Bill Del Monte, the last remaining survivor of the 1906 San Francisco earthquake, passed away today, just shy of his 110th birthday, the Associated Press reports.
We got to know Bill back in 2014, when we traveled to his home in Marin. In our interview, we met a man who remembered life before electricity, watched neighborhoods evolve and technology advance, and maintained a lively outlook through his many years on earth. Read on for an excerpt of the original interview.
Roughly 400,000 people were living in San Francisco on the morning of April 18, 1906, when a magnitude 7.8 earthquake shook the city. Of that population, only two survivors are known to still be alive today. Bill Del Monte is one of them.
Born in January of 1906, Bill was only three months old when the quake struck. His family lived in a house at the corner of Kearny and Broadway in North Beach, where his father Angelo was the co-owner of a restaurant called Fior D'Italia. Though it would relocate several times over the years, Fior D'Italia continues to operate in North Beach today.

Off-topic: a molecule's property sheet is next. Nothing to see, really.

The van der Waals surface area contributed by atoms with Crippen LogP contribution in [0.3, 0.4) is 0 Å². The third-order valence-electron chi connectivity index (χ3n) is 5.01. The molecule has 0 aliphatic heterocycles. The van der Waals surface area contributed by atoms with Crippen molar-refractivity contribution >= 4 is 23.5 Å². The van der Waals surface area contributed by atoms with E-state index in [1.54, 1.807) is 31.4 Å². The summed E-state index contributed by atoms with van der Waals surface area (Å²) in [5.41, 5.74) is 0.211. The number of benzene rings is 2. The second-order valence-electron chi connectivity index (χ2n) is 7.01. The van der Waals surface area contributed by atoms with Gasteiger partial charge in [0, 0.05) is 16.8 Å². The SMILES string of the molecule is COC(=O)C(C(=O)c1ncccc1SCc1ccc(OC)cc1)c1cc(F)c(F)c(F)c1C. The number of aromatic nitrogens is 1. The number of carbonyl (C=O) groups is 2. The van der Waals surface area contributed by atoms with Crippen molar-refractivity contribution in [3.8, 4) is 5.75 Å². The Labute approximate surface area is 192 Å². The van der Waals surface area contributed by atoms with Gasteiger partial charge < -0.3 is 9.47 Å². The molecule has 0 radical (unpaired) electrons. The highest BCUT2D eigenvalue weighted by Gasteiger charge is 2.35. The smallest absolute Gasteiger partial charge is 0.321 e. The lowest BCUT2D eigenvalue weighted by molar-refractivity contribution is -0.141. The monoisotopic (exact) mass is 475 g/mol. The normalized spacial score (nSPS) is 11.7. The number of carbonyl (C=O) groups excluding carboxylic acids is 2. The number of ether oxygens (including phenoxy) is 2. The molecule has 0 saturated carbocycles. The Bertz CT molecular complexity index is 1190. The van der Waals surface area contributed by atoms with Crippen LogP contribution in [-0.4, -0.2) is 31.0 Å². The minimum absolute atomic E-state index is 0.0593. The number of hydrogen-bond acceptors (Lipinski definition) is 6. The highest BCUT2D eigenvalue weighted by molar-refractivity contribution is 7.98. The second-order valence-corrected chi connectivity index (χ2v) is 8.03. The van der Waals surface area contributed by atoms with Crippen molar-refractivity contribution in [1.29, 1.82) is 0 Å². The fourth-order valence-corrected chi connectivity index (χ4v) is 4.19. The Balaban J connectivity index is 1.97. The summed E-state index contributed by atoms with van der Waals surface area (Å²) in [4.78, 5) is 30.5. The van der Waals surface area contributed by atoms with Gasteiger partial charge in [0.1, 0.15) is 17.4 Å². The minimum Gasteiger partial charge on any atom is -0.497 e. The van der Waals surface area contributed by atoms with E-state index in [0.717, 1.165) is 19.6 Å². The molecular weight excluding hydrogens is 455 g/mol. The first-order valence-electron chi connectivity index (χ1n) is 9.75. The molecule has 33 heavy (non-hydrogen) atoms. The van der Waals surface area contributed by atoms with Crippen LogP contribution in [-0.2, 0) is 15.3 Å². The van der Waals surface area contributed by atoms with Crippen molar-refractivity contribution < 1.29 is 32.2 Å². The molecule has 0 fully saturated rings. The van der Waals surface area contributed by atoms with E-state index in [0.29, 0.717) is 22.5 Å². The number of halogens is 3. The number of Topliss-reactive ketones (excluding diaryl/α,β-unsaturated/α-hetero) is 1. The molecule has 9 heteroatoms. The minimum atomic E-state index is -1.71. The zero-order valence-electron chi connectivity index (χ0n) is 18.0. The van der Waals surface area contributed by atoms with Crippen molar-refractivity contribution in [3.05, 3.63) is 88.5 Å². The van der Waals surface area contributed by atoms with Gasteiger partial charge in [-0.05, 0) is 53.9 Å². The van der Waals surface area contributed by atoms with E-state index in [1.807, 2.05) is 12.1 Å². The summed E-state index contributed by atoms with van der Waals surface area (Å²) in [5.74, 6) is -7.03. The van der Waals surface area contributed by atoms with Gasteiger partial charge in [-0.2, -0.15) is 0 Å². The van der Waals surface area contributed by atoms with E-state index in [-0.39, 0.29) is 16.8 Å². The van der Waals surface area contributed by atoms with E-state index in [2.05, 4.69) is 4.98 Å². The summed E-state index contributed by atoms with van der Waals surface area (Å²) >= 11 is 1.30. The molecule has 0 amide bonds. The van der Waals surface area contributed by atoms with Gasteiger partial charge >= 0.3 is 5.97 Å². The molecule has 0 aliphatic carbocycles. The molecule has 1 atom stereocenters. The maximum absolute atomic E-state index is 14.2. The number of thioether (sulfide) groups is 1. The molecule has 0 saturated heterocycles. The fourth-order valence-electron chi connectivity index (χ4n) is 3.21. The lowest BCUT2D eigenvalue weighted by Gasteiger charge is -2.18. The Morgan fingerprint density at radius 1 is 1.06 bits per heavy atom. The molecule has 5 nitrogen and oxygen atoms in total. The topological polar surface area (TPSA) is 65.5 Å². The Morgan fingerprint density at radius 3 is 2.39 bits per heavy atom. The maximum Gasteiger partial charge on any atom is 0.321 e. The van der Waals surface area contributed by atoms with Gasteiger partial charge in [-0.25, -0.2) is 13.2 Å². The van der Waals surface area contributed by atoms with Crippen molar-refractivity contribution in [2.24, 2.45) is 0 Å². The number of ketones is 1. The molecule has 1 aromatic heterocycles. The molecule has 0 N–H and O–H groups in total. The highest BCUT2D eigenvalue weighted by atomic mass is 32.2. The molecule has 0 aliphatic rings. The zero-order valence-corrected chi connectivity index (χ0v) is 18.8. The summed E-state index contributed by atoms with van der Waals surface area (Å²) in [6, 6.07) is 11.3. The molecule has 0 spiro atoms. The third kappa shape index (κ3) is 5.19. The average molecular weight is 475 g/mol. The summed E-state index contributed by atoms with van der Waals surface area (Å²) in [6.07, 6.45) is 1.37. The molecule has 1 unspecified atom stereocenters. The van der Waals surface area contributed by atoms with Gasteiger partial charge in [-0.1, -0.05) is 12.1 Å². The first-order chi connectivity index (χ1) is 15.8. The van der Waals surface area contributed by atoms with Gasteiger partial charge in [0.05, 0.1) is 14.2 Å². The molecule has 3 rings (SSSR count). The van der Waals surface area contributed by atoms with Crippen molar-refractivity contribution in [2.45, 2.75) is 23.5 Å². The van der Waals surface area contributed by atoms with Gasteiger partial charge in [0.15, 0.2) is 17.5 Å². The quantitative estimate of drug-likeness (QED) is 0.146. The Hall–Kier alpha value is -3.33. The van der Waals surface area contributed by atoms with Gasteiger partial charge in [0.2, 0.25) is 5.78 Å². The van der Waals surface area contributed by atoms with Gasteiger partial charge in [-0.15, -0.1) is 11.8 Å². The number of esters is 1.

According to family lore, when the earthquake struck at 5am that April morning, Bill's mother wrapped him up in a tablecloth and fled the house along with his father and four siblings. Bill was too young to remember the event, but the details have become part of his personal history.
"My dad had this place over in Elmhurst, near San Leandro. My family, we were put on one of those [buckboard] carts. And a horse dragged us down to the Ferry Building."
Bill's early years reflected the highs and lows of the city and the nation. He lived through both World Wars, but not as a soldier (too young to fight in the first, too old for the second). He learned to play the stock market during the roaring '20s, even becoming a millionaire at one point—only to lose it all in the crash of 1929.
"You could buy General Motors for fifty cents, and other stocks for a dollar and a half. Before then they were twenty to eighty dollars. So, you just got wiped out. I had some of those. That's why I went broke."Bill continues playing the stock market to this day. "It's something that gets into your blood" ...
For the full interview, including more videos and further Del Monte wisdom, click here.